Islander looks back at career as superior court judge

Susan Serko served on the bench of the Pierce County Superior Court for 13 years.

Susan Serko retired as a Pierce County Superior Court judge on Aug. 31 (Courtesy Photo).

Susan Serko retired as a Pierce County Superior Court judge on Aug. 31 (Courtesy Photo).

After serving on the bench of the Pierce County Superior Court for 13 years, Judge Susan Serko, a longtime islander, has retired. Her last day was Aug. 31.

Tracing her career back to when she first decided to attend law school, Serko said her time in superior court was the highlight of her legal career — and where the action is.

“It’s fast-paced, it’s always something different, and it’s always something interesting,” she said. “That’s really where my heart was. Especially juvenile court.”

There, Serko said, she was primarily involved in the dependency process, work that begins following reports of neglect or abuse or if a parent or guardian is incarcerated.

“It’s a pretty amazing system where everyone is collegial and professional,” she said, noting the strength and character of her colleagues and their efforts to improve the lives of children. “The days just fly by. It’s a great place to be.”

Serko said she was especially proud of the innovative Best For Babies program that was started in the Pierce County Juvenile Court, designed to ensure care for substance-addicted infants and toddlers with the goal of getting families back on the right path. Parents, caregivers, judges and advocates work together to help children in such situations and move them out of the child welfare system.

“Part of it is to get treatment for the mother and father if necessary and to see to the health of the children, and then reunite [families] as quickly as possible,” she said. “Pierce County is on the cutting edge of juvenile court.”

Serko got her start in law school after sitting in on a class at the State University of New York, College of Cortland, and later received her bachelor’s degree in 1976. Fond of her childhood spent in the Pacific Northwest, she and her partner, Peter Serko, packed up a U-Haul and moved to Tacoma. She graduated from the University of Puget Sound School of Law in 1982.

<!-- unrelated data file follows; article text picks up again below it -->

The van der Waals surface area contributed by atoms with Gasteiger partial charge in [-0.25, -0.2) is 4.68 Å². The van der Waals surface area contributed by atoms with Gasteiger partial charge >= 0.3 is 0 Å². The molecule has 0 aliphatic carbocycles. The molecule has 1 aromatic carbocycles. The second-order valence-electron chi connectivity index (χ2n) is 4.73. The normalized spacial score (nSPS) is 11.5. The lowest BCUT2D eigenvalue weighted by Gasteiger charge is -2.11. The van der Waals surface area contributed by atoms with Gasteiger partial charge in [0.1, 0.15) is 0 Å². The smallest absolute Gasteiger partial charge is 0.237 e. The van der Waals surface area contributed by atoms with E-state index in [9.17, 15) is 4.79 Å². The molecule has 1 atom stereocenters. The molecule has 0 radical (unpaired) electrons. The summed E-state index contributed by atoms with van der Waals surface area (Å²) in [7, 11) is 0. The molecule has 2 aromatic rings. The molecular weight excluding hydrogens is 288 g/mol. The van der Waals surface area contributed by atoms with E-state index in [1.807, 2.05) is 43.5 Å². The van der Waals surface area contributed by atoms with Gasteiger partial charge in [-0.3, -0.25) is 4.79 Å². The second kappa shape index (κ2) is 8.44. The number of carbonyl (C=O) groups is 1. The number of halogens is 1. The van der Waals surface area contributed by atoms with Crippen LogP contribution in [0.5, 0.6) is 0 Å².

“We never made it back East. It’s a pretty special place out here,” she said.

Serko first worked with a local firm and practiced in the areas of insurance defense, plaintiff’s personal injury, family law and discrimination, noting that she was one of a small minority of women at the time in the region who practiced law. In 2001, she accepted a position with the Office of Administrative Hearings in Seattle as an administrative law judge, working primarily with social services, conducting hearings on child support and public assistance.

Pierce County Superior Court is the second largest superior court in the State of Washington. Serko was appointed as Superior Court Judge for Department 14 in 2006 by former governor Christine Gregoire.

Along the way, Serko said, she has mentored a number of young lawyers and has the same advice for anyone looking to enter the practice.

“Start in a smaller legal community,” she said.

That’s how she was able to get to know the judges and find her bearings during her first years. It helped her to gain a reputation and advance her own career.

“If you’re responsible and you’re prepared and you work hard, you’re going to be well respected, and you’re going to get clients,” she added.

As she leaves the bench, Serko said, she has come to understand that compassion goes a long way.

“Ninety-nine percent of the criminals that I dealt with in superior court were just lost. They were substance abusers, they were making mistakes. They were not horrible people.”

But some cases, she said, were harder than others. In 2006 Serko arraigned 24-year-old Ulysses Handy, who was convicted of murdering three people during a robbery and later sentenced to life in prison. She said Handy had no remorse for his crimes.

“When this kid stood in front of me, the hair on the back of my neck stood up,” she said. “This young man was evil, and why he got that way and what happened God knows, but I can just remember the hair on the back of my neck standing up.”

In another case, Serko said she presided over the custody hearing of a child whose mother was found guilty of killing an ex-boyfriend.

“I got off the bench after I made my decision and cried. You have those days as a judge.”

But Serko said that her last day ended with some sadness about leaving and happiness about the work of the day — she led adoption hearings for three children to join permanent, loving families.

“It was an emotional day as a judge already. I joined everyone with the joyful emotions of that day,” she said. “[It was] a happy, joyful time.”

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